From pop-up to permanent: more Sydney cycleways proposed

Andrew Chuter and his daughter Fiona on the Bridge Street, Erskineville pop-up cycleway. Photo: Chris Southwood/City of Sydney/supplied.

By ALEC SMART

The City of Sydney Council is seeking community feedback on creating a number of new cycleways around the inner city, which will “fill missing links in the City’s bike network and make it safer for locals riding to school and to work”, according to an official council statement.

This is in addition to their 20 November proposal for a new 1.7km cycleway in the CBD, part of which – 700 metres along College Street – will follow the exact same route of a cycle path demolished by the NSW Government in January 2016.

The recent Life in Sydney 2020 survey, commissioned by the Committee for Sydney, found a 52 per cent majority of Sydney residents support new cycling lanes across the city.

However, there have been murmurings of dissent across social media that the new cycleways – several of which will follow the 10km of ‘pop-up cycleways’ erected during the Covid-19 lockdown in June – seek to make permanent temporary routes chosen without proper public consultation.

Although the City of Sydney claims the new pop-up bike paths “serve more that 16,000 bicycle trips each week”, some locals, such as Gordon Stevenson – a resident of the Paddington/Surry Hills area adversely affected by the loss of 23 neighbourhood parking bays and lane closures on the Moore Park Road/Fitzroy Street pop-up bike path – have misgivings.

“Residents are most concerned by the precipitous nature of this project, resulting in people only being informed 3-4 days prior to commencement. There seems to have been no invitation to be involved or comment at all,” Stevenson told this journalist when the pop-up paths were installed.

“I rang Transport for NSW – they knew nothing and referred me to RMS – who also knew no information. This project is very unclear and very undemocratic,” he said.

City of Sydney councillor Angela Vithoulkas, of the Small Business Party, echoed his sentiments when she recently told the Sydney Sentinel: “An integrated safe cycleway is a welcome addition to the city, but it’s important to note that our residents and business owners have been severely impacted by poorly executed and unsafe pop-up cycleways recently and will understandably be cautious of this announcement.”  

Decongestion

The Sentinel asked Bastien Wallace, the General Manager, Public Affairs, for safer cycling organisation Bicycle NSW, if she thought implementing pop-up cycleways was a tactic to get the public used to proposed new bike paths, or more likely to annoy people reluctant to accept them.

“Neither,” she replied. “The implementation of the pop-up cycleways without public consultation relates directly to the Covid-19 legislation and the need to decongest public transport to avoid the spread of the virus like we have seen overseas. 

“Sydney and NSW needed to reduce crowding on public transport in order to avoid a London style super-spreading event. The City of Sydney is then carrying out community consultation in order to establish whether the pop-up cycleways should be retained or changed. This provides ample opportunity for people to have their say, but in the meantime greater numbers of people being able to travel safely by bike is helping to keep communities Covid-safe.”

Wallace added: “Bicycle NSW supports moves to provide cycleways and speed reductions that help more people ride their bikes safely in NSW. Most of the pop-up cycleways provided are segments that align with the Principle Bike Network. Nothing is ever without problems, but a lot of the supposed safety concerns trotted out by anti-cycling lobbyists just represent efforts to stop safe cycling.”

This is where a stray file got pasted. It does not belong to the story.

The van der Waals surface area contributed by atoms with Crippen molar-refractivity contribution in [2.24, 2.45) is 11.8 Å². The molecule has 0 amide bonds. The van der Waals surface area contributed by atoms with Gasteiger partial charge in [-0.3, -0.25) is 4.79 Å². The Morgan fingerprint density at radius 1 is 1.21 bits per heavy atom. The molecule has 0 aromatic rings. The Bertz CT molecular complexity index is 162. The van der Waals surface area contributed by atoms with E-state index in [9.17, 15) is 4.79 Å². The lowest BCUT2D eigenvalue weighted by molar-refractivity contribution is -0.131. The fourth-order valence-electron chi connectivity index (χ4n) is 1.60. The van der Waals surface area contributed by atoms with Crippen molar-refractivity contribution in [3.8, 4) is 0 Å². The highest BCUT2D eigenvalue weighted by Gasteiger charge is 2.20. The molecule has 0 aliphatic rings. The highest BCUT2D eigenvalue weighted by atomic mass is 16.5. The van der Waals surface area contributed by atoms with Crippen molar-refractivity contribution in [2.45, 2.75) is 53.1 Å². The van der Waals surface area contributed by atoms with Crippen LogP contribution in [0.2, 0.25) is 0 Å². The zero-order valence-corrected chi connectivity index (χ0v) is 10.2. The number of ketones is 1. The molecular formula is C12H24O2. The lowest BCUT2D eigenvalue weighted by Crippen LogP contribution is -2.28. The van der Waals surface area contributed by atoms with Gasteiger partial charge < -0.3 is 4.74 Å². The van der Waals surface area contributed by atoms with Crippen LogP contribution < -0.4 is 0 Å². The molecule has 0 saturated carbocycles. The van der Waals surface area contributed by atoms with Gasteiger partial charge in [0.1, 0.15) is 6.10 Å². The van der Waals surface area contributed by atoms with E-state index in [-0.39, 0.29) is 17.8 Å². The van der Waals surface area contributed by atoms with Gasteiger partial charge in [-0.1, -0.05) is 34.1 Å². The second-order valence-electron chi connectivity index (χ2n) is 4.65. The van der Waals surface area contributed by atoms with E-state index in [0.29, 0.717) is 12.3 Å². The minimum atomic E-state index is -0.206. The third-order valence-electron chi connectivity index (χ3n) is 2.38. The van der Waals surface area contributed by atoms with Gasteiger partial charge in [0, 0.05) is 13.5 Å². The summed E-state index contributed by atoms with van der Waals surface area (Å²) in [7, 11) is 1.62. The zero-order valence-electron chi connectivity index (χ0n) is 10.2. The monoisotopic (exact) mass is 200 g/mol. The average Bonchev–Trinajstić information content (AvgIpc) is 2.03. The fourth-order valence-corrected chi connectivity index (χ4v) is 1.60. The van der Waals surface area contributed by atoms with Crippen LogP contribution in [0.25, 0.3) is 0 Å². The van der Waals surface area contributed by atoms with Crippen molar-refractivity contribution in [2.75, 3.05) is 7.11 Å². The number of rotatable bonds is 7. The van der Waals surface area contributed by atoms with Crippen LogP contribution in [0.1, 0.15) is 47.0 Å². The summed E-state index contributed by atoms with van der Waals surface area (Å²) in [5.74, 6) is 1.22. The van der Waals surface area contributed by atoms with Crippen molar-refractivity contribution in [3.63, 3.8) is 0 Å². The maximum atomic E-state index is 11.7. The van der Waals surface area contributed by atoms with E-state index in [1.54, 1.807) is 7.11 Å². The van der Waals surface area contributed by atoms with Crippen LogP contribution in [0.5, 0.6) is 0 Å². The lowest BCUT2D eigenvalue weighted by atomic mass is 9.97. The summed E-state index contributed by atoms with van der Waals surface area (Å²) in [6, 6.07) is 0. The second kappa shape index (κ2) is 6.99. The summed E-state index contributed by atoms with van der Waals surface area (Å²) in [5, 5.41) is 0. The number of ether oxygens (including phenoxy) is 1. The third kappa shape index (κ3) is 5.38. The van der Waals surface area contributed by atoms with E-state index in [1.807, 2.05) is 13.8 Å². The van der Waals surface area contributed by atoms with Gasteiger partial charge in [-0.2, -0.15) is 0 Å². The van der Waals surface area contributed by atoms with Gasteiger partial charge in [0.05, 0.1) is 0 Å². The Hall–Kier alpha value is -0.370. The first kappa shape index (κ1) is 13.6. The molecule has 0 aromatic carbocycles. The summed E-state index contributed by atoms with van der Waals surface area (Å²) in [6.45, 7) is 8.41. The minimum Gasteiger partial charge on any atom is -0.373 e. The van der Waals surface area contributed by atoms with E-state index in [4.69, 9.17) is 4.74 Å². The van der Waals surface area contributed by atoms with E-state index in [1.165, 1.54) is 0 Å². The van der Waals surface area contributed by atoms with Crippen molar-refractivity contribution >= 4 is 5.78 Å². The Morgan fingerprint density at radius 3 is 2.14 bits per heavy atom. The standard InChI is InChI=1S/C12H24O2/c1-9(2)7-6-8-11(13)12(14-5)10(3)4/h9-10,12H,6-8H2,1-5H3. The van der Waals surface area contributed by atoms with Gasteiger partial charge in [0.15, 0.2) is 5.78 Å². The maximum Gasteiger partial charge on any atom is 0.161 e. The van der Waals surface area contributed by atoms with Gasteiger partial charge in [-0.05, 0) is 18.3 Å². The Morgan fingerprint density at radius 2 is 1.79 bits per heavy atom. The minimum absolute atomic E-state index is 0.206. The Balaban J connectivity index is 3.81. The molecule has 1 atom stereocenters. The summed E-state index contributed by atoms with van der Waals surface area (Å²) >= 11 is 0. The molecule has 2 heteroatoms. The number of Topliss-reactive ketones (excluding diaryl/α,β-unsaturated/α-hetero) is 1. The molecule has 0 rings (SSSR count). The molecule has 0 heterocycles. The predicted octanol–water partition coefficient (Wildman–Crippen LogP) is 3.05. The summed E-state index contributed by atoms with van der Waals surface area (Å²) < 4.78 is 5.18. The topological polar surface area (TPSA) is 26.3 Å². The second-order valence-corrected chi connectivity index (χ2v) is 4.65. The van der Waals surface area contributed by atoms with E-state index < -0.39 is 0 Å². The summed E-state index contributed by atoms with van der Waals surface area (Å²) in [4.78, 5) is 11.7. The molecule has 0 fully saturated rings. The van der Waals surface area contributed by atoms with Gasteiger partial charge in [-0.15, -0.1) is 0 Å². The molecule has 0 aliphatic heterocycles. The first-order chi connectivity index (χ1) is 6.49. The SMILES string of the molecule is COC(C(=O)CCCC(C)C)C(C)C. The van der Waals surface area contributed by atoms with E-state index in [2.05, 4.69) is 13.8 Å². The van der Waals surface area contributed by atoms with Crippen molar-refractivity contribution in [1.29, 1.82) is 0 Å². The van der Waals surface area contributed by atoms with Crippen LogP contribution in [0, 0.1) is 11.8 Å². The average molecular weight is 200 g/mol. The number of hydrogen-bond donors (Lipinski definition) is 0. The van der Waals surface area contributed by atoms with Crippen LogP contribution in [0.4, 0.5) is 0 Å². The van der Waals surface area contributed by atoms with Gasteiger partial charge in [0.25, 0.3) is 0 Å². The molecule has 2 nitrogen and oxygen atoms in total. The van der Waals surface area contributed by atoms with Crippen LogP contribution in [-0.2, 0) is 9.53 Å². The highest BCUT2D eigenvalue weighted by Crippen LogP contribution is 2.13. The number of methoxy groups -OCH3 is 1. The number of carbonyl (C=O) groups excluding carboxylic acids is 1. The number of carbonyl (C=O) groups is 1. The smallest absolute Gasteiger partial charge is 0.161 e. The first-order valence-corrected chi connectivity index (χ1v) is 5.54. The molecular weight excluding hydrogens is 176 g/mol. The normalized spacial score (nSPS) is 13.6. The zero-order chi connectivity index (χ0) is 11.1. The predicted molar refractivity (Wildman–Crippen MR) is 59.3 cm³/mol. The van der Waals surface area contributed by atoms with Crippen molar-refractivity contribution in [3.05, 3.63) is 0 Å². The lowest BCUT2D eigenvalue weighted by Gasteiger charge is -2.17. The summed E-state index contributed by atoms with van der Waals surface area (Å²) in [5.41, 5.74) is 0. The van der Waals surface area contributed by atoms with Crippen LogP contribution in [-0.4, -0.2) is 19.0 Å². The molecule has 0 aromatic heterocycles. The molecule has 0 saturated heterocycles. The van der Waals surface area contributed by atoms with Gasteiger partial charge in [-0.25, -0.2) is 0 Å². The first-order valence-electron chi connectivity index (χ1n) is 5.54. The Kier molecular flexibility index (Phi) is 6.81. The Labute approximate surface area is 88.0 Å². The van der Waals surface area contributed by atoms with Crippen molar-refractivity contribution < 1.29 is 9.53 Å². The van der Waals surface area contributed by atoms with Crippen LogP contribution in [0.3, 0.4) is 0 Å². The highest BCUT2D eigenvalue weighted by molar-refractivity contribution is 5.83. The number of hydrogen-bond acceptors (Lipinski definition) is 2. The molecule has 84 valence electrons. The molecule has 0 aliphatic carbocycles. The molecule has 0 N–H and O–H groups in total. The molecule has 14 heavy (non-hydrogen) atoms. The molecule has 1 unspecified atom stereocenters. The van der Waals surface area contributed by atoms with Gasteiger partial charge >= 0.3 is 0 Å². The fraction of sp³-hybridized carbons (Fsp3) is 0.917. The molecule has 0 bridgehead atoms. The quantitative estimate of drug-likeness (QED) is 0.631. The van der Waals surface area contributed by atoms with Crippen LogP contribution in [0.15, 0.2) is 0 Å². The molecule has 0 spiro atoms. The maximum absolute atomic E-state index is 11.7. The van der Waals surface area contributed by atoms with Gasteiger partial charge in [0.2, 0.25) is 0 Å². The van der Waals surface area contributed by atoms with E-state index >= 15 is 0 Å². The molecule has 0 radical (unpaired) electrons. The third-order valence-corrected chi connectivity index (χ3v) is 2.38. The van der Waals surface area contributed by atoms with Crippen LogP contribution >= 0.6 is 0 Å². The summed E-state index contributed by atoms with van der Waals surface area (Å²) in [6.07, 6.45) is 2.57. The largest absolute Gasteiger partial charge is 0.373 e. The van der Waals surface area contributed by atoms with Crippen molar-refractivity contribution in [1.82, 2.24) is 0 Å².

Further afield, pop-up cycle paths installed in Erskineville and Alexandria have seen a massive take-up in bicycle usage, while simultaneously calming vehicular traffic. More than 90 per cent of bicycle users surveyed by the City of Sydney reported that they felt safer now they have a separate cycleway, instead of riding among vehicles.

Andrew Chuter, President of Friends of Erskineville, insisted the temporary cycleways through his home suburb have had a positive impact on the whole community, not just cyclists.

“The pop-up cycleways were a really good thing to introduce during Covid to provide alternative and more socially-distancing ways of getting around,” he said.

“You’ve got a lot more people cycling and walking up Bridge Street now and it’s changed the ambience of the area. People are congregating and talking to each other at cafes and parks. It’s a vibrant public space now in a way that perhaps it wasn’t in the past.

“There’s more options for people walking and for kids getting safely to school. My 12-year-old daughter likes to scooter to school and I ride on to work. I like that connection of travelling with her. It’s a really enjoyable way to start the day.”

Matthew Perkins says he and his children have started riding to school more regularly since the pop-ups were built. Photo: Chris Southwood/City of Sydney/supplied.

More info & feedback

For more information – and to give feedback on the proposed Erskineville/Alexandria cycleway connections (until 5pm Monday, 18 December) visit:

www.cityofsydney.nsw.gov.au/proposed-works-maintenance/have-your-say-new-cycling-connections-alexandria-erskineville

For more information – and to give feedback on the new cycleways for Oxford, Liverpool and College streets (again, until 5pm Monday, 18 December) visit:

www.cityofsydney.nsw.gov.au/proposed-works-maintenance/have-your-say-new-cycleways-oxford-liverpool-college-streets

The results will be reported back to Council for consideration.

The City of Sydney-produced Sydney cycling map can be downloaded at:

www.cityofsydney.nsw.gov.au/lists-maps-inventories/sydney-cycling-map

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